JULY 2008


Old antipsychotics pose dangers too

Death risk warning issued for elderly demented

Older conventional antipsychotics are as deadly for demented elderly patients as their atypical counterparts. That's the message the FDA sent out to doctors in a June 16 advisory. The warning is based largely on a pair of Canadian studies from last year. "Health Canada is currently conducting its own assessment," spokesman Alastair Sinclair told NRM.

"It's nice when your results make a difference," says the lead author of one of those studies, Queen's University geriatrician Dr Sudeep Gill.

Atypical antipsychotics were slapped with warning labels in Canada and the US in 2005 after earlier studies indicated they increased the mortality risk for elderly patients with dementia. Fear that doctors would switch back to older antipsychotics after the warning — a fear that appears to have been well-founded — prompted Dr Gill and his colleagues to conduct their study, which appeared in the June 2007 issue of the Annals of Internal Medicine.

They found that conventional antipsychotics were probably even more deadly than atypical ones. The most common causes of death appear to be sudden cardiac death from arrhythmia and choking from aspiration. Both seem to be promoted by the drug and both could easily be attributed to "natural causes" in demented elderly patients, says Dr Gill.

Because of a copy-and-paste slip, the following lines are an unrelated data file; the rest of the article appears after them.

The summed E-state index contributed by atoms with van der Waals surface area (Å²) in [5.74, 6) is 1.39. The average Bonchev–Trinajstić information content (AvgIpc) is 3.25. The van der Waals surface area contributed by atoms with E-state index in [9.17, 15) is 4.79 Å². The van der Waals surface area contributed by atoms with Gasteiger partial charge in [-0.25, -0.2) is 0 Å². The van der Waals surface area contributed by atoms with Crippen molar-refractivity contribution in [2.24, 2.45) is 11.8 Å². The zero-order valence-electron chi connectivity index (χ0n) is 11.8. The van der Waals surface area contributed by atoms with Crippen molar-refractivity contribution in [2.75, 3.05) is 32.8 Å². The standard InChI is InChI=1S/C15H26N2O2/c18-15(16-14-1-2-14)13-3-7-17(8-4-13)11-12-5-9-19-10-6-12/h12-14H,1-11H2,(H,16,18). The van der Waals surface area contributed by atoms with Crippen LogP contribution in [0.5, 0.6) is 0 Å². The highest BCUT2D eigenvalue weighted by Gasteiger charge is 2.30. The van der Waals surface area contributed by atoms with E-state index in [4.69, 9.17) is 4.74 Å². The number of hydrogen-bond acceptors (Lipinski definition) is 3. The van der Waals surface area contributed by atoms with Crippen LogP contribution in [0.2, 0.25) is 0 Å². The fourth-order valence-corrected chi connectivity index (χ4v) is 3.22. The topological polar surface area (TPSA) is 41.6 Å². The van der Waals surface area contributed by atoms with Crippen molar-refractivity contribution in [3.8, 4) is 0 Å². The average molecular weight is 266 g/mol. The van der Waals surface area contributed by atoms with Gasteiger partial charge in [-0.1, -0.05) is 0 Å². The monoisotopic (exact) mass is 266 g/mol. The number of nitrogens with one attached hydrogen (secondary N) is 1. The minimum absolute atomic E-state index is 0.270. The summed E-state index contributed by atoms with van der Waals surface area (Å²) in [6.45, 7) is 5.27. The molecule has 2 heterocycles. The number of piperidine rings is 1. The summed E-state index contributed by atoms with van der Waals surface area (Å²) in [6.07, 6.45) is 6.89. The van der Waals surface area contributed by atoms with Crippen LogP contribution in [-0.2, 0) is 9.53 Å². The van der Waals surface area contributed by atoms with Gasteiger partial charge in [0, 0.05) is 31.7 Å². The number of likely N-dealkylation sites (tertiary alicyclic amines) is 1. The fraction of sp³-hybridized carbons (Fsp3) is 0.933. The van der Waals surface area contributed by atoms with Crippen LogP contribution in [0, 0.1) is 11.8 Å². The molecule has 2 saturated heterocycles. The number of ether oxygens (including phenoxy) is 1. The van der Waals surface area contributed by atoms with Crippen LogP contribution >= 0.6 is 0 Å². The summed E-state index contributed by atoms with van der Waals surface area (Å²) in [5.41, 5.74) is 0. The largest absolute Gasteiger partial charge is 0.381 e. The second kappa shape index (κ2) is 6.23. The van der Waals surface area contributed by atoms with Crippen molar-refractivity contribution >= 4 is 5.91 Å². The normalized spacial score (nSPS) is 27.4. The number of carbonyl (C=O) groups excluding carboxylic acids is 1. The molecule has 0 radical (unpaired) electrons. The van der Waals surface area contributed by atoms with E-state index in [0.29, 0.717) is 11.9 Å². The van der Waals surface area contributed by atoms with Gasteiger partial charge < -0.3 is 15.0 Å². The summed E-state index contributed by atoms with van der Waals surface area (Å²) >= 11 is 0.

So why do physicians continue to prescribe these dangerous meds to elderly patients? "Though they're not terribly effective when measured against placebo, clinicians will tell you there are individual patients who do well on them," says Dr Gill. "In specific niches, they do have a role. In patients who are really psychotic — lashing out or highly suspicious."

Dr Gill recommends that physicians try non-pharma approaches first to treat disruptive dementia behaviours. But he readily acknowledges that most docs simply don't have the time nor do most facilities have the resources to offer these approaches. "It's going to be difficult for individual prescribers to make a difference," says Dr Gill.



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